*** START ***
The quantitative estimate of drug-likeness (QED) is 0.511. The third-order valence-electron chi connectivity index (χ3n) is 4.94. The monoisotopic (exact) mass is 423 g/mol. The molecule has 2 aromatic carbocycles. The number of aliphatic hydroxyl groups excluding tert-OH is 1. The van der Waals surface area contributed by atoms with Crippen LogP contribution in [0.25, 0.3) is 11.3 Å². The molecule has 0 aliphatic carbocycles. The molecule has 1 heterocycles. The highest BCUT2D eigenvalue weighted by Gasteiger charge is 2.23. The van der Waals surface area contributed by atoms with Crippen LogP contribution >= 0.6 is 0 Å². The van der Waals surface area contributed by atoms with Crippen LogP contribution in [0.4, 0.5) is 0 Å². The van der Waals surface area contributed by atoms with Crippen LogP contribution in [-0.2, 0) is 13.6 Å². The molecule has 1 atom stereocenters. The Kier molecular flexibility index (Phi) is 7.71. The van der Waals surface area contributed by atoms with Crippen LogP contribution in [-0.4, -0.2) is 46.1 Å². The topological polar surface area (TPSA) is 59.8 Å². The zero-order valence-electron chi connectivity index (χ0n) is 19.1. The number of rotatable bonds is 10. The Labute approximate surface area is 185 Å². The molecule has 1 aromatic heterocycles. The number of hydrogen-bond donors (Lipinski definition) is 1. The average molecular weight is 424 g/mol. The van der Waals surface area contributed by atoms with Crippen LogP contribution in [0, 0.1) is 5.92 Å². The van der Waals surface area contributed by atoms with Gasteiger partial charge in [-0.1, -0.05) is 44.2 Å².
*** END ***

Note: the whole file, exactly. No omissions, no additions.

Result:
The quantitative estimate of drug-likeness (QED) is 0.511. The third-order valence-electron chi connectivity index (χ3n) is 4.94. The monoisotopic (exact) mass is 423 g/mol. The molecule has 2 aromatic carbocycles. The number of aliphatic hydroxyl groups excluding tert-OH is 1. The van der Waals surface area contributed by atoms with Crippen LogP contribution in [0.25, 0.3) is 11.3 Å². The molecule has 0 aliphatic carbocycles. The molecule has 1 heterocycles. The highest BCUT2D eigenvalue weighted by Gasteiger charge is 2.23. The van der Waals surface area contributed by atoms with Crippen LogP contribution >= 0.6 is 0 Å². The van der Waals surface area contributed by atoms with Crippen LogP contribution in [0.4, 0.5) is 0 Å². The van der Waals surface area contributed by atoms with Crippen LogP contribution in [-0.2, 0) is 13.6 Å². The molecule has 1 atom stereocenters. The Kier molecular flexibility index (Phi) is 7.71. The van der Waals surface area contributed by atoms with Crippen LogP contribution in [-0.4, -0.2) is 46.1 Å². The topological polar surface area (TPSA) is 59.8 Å². The zero-order valence-electron chi connectivity index (χ0n) is 19.1. The number of rotatable bonds is 10. The Labute approximate surface area is 185 Å². The molecule has 1 aromatic heterocycles. The number of hydrogen-bond donors (Lipinski definition) is 1. The average molecular weight is 424 g/mol. The van der Waals surface area contributed by atoms with Crippen LogP contribution in [0, 0.1) is 5.92 Å². The van der Waals surface area contributed by atoms with Gasteiger partial charge in [-0.1, -0.05) is 44.2 Å².